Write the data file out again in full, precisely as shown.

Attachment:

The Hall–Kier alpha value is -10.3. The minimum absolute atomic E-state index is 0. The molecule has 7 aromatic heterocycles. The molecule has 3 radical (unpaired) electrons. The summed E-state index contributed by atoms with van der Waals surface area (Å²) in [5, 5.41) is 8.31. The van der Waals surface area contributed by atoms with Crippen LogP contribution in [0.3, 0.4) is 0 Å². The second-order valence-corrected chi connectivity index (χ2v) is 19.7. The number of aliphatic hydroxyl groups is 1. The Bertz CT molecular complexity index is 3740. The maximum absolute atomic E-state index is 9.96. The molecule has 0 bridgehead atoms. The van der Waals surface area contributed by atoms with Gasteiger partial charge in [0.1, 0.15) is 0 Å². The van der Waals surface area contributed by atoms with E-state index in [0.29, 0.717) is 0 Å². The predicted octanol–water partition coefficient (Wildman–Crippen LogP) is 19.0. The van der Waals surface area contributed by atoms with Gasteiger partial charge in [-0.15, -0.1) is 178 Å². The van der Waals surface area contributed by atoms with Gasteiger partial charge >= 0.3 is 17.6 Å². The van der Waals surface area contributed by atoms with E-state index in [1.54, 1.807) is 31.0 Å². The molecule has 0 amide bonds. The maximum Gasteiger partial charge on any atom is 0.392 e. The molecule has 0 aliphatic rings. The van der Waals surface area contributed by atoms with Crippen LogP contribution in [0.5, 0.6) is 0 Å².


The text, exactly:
The Hall–Kier alpha value is -10.3. The minimum absolute atomic E-state index is 0. The molecule has 7 aromatic heterocycles. The molecule has 3 radical (unpaired) electrons. The summed E-state index contributed by atoms with van der Waals surface area (Å²) in [5, 5.41) is 8.31. The van der Waals surface area contributed by atoms with Crippen LogP contribution in [0.3, 0.4) is 0 Å². The second-order valence-corrected chi connectivity index (χ2v) is 19.7. The number of aliphatic hydroxyl groups is 1. The Bertz CT molecular complexity index is 3740. The maximum absolute atomic E-state index is 9.96. The molecule has 0 bridgehead atoms. The van der Waals surface area contributed by atoms with Gasteiger partial charge in [0.1, 0.15) is 0 Å². The van der Waals surface area contributed by atoms with E-state index in [0.29, 0.717) is 0 Å². The predicted octanol–water partition coefficient (Wildman–Crippen LogP) is 19.0. The van der Waals surface area contributed by atoms with Gasteiger partial charge in [-0.15, -0.1) is 178 Å². The van der Waals surface area contributed by atoms with Gasteiger partial charge >= 0.3 is 17.6 Å². The van der Waals surface area contributed by atoms with E-state index in [1.54, 1.807) is 31.0 Å². The molecule has 0 amide bonds. The maximum Gasteiger partial charge on any atom is 0.392 e. The molecule has 0 aliphatic rings. The van der Waals surface area contributed by atoms with Crippen LogP contribution in [0.5, 0.6) is 0 Å².